Apologies to anyone I’ve interacted with (or was supposed to interact with) in the last month. I suspect my head has been… elsewhere.

Now I go to bed with cookies and mindless entertainments. I may be some time. Bring me women, wine, grapes, and chocolate.

On writing characters

Have been meaning to post something along these lines for a long time.

Often I have heard that “male writers don’t write female characters well”. However, I cannot recall anyone ever giving an example of a female character that was written particularly well, by any author. So, my first question is, can anyone give me an example of a really well written female character, by any author, male or female?

Musing further, however, there seems to be some kind of implicit corollary assumption that male characters *are* being written well by male authors (and presumably female authors). From a fairly extensive amount of reading that seems really unwarranted to me. Most characters are by necessity shallow and service a plot. They reflect the limitations in awareness and insight of their authors.

I have long had severe reservations about the ability of anyone to write any character convincingly – and certainly of my own ability to do so. And here, by convincingly I am meaning to write a character of the depth and complexity that I experience in myself and people I know. I don’t think we are particularly unusual specimens of humanity, but personally, I think that if I were going to write a character of that depth, it would take a very long novel, and that would be *all* the novel would be doing. (Notwithstanding that we are creatures of habit, that patterns recur, and much of our nature and disposition can be represented well and discerned by those who know us… but each perception is only a fragment of the whole, and it is the whole that is the character.)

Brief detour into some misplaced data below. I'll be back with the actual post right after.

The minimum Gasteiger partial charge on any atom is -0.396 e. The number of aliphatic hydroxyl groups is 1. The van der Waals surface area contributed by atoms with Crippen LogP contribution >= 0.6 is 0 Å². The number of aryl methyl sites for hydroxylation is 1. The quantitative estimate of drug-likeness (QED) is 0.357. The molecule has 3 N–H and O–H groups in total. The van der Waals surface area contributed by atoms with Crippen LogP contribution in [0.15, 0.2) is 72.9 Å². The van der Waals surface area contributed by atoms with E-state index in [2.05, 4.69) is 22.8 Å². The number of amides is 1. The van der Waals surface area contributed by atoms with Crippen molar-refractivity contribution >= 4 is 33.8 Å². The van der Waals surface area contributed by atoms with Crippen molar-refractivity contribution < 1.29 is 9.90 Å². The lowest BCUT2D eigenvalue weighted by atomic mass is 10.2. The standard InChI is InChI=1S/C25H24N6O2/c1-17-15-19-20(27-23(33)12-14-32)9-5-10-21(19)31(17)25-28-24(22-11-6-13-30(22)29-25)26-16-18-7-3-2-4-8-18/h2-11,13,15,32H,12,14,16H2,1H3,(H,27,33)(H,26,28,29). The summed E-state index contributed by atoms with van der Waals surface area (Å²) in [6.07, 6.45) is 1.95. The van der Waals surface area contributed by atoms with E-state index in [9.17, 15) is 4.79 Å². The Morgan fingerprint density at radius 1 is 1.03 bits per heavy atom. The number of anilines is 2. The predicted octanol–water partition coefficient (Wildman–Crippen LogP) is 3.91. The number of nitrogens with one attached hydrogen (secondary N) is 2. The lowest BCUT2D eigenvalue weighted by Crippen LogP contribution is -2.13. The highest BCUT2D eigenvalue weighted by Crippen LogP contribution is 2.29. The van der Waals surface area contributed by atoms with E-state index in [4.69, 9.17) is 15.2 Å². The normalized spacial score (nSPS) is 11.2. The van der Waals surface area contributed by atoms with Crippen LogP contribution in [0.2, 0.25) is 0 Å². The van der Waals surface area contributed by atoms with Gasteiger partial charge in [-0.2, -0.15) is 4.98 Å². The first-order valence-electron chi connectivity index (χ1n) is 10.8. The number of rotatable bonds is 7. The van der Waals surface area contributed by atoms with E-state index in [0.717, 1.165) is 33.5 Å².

An entire field of writing – namely, biography – sets out to examine the character of an individual human in depth. Yet two biographies of the same person can paint radically different pictures of their character.

I think it is entirely possible to write characters that ring true, that are emotionally resonant, that act believably, even that we feel as though we are inside the skin of. Further, it is the duty of the writer to ensure that all their characters achieve this.

My second question, then, is what is the most completely realised character you have ever read?